What is wrong with my chickens comb?

A hen with her comb and wattles in excellent condition.

The chickens comb is a fascinating part of the animal. You can tell many things about the chicken by looking at the comb.

Table of Contents

What is a chickens comb?

The comb is a large fleshy growth on the top of the chickens head which is larger in the males than the in the females.

The purpose of a the comb and wattles in chickens is primarily for cooling and display.

Combs are often quite large and have a good blood supply to the surface of the skin, hence their bright red colour. As chickens do not sweat this enables cooling in hot weather. 

Both hens and cockerels have a comb and it is always larger in the males than the female. Chickens hatch from the egg with the comb already in place and they begin to develop and turn red around 8 weeks of age for cockerels and 12 weeks of age for hens.

Combs are also used for mate assessment and a full bright comb indicates a healthy bird. Hens' combs darken and swell as they come into lay.

A chickens comb is made up from collagen and flesh and is covered with a slightly modified skin that has a different texture to normal chicken skin. In the past they have been a delicacy particularly in French cooking as a garnish.

Do all chickens have a comb?

All chickens have a comb even though it may be really small in some types.

The 9 types of comb are:

  • Single comb,
  • Rose comb,
  • Walnut comb,
  • Pea comb,
  • Cushion comb,
  • Buttercup comb,
  • Strawberry comb,
  • V comb,
  • Carnation comb.

What colour should a chickens comb be?

A chickens comb should be bright red, except for Silkies which have a plum coloured comb and all black chickens like the Ayam Cemani which have a pure black comb.

Chickens combs are often treated with oils in poultry shows to bring out the bright red colour.

The comb can also help tell the age of the chicken, as the bird ages marks and scars will appear and the tips might get nipped of in fights.

Can a chicken live without a comb?

A chickens can live normal lives without a comb and the comb will never grow back, once it has been damaged or injured it becomes a permanent disfigurement. 

In the old days, fighting cocks and chickens with large combs were "dubbed" or had their combs and wattles removed with a pair of sharp scissors.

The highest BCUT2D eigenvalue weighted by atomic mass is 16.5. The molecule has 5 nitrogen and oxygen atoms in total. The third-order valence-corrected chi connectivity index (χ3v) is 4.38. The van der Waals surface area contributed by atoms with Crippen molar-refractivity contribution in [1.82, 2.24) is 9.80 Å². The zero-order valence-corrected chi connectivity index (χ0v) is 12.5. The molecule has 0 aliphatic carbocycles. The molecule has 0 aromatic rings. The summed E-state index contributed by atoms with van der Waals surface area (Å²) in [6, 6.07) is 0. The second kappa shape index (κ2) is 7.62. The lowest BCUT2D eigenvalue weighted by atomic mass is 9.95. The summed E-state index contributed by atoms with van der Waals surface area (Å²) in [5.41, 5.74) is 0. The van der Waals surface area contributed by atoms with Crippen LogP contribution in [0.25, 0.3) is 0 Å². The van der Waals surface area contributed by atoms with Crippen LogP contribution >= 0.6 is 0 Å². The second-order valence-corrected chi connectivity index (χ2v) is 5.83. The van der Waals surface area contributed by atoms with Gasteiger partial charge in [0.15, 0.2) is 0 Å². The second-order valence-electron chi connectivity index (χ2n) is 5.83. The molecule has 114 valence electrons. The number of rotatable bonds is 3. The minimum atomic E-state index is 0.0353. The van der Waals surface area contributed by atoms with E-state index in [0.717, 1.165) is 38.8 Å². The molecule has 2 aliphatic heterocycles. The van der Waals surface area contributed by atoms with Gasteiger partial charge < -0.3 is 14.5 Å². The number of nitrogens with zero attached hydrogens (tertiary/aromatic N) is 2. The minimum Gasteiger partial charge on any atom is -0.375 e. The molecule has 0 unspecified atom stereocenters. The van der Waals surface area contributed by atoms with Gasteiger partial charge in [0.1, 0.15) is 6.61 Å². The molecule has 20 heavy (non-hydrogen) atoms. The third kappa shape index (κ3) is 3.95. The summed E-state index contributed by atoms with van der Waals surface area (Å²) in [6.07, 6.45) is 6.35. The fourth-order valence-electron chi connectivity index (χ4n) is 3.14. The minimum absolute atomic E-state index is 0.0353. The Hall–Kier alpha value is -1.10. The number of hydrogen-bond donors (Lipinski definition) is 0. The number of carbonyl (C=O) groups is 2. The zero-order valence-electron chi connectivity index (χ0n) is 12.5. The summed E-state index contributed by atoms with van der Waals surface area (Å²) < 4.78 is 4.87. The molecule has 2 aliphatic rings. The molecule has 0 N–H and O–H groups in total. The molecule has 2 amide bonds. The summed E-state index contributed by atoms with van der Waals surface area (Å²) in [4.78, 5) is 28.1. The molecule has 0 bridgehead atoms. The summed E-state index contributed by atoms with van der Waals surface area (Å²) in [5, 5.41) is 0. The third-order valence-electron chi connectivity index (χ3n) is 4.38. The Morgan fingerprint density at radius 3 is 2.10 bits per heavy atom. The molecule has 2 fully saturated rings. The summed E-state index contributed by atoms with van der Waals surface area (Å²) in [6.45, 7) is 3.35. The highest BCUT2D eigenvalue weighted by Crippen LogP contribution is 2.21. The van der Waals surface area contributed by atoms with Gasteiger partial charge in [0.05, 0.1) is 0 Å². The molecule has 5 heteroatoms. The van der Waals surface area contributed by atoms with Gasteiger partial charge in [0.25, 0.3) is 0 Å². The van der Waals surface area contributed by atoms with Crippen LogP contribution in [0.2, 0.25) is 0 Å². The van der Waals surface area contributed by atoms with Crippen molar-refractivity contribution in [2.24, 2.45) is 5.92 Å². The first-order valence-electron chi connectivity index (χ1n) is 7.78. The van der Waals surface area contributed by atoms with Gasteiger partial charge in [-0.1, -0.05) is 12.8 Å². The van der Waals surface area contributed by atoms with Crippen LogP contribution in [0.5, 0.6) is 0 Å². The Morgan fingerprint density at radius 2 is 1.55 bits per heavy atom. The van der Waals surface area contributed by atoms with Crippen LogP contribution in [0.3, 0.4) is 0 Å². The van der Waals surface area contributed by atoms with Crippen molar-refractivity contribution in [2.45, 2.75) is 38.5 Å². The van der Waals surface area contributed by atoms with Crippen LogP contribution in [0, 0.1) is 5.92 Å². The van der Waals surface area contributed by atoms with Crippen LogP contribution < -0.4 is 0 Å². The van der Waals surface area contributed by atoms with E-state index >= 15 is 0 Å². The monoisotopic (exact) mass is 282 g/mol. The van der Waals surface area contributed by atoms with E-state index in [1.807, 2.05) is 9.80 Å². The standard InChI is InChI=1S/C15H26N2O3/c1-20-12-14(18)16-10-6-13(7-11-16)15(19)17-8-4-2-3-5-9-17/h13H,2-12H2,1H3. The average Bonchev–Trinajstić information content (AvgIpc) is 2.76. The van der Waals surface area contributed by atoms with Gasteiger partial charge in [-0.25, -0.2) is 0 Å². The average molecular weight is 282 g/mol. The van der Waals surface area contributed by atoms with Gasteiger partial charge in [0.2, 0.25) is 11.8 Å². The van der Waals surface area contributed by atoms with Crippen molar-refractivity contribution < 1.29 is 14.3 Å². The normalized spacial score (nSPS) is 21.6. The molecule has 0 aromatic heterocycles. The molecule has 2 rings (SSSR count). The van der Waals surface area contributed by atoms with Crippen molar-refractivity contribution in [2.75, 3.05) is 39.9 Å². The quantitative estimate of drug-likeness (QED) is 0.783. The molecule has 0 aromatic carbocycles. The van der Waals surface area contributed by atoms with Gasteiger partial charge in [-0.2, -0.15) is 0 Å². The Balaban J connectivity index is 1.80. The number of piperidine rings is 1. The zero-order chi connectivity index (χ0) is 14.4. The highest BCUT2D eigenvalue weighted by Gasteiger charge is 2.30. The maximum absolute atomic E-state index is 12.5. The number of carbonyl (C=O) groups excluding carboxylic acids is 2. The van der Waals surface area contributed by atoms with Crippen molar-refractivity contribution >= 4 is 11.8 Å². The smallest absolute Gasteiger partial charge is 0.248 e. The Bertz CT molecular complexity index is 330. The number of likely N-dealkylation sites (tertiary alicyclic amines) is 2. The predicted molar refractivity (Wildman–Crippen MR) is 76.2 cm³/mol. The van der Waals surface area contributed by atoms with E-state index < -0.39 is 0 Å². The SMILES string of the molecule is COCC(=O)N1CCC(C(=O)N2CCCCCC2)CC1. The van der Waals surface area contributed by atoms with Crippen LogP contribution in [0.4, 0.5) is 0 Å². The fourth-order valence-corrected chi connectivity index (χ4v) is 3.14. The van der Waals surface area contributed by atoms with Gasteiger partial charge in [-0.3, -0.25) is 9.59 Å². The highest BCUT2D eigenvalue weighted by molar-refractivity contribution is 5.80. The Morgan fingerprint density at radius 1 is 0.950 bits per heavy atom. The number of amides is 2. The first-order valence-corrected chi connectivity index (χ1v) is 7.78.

Below: A Barnevelder cockerel of mine with a piece of his comb missing.

Cockerels can lose chucks of their combs while fighting and recover just fine. In the same way a chicken that has lost part of it's comb to frostbite can go on to live a normal life.

What does a healthy comb look like?

A healthy comb will be firm and rubbery to the touch and a bright even colour with no marks, discolouration

Below: My Light Sussex cockerel with a full healthy comb.

Some breeds do have a large comb that flops over to one side so that is not necessarily an indication that something is wrong.

What does an unhealthy chicken comb look like?

An unhealthy comb will be very pale or discoloured, or have white patches of flaking skin. Black Combs are a sign of frostbite, purple combs are a sign of circulation problems and blistering could be either disease, insect bites or sunburn.

Below: This is the comb of a sick chicken. It is has lost it's firmness and is pale and covered in white flaky skin.

A slightly pale comb on an otherwise healthy chicken may indicate a young bird or a hen that has stopped laying.

How does the Colour of the comb indicate the health of the chicken?

A white comb indicates a chicken that has internal bleeding, anaemia or a heavy parasite infestation.

The white means the blood has stopped flowing to the comb and it can be a sign of impending death. 

A pink comb is not normally a symptom that something is wrong unless it is accompanied by swelling, discharge or smell. A pink comb is a sign the hen has not started to lay eggs or has stopped laying for the moult.

Below: This Pekin bantam has a pink comb but is completely healthy.

A black chickens comb is normal for black chickens like the Ayam Cemani.  Chickens developing a black comb are likely to be suffering from frostbite. The black parts of the comb will shrivel up and drop off. Chickens are remarkably resilient to injuries of this type.

A comb turning black in summer is probably sun burn if the bird is otherwise healthy.

A black and swollen comb may be the sign of a snake bite.

Below: An extreme case of frostbite on a cockerels comb.

Frostbite can look nasty but the chickens normally recover well as long as they are left alone and not pecked at by other chickens.

Frostbite rarely bleeds, it starts off white, changes rapidly to a yellow and then black and begins to slough away.

A blue comb in chickens is a sign that there is a circulation issue or lung problem, the blue colour comes from the blood not being oxygenated properly.

Below: The comb turning blue on a cockerel. This is called Cyanosis and a sign something serious is wrong.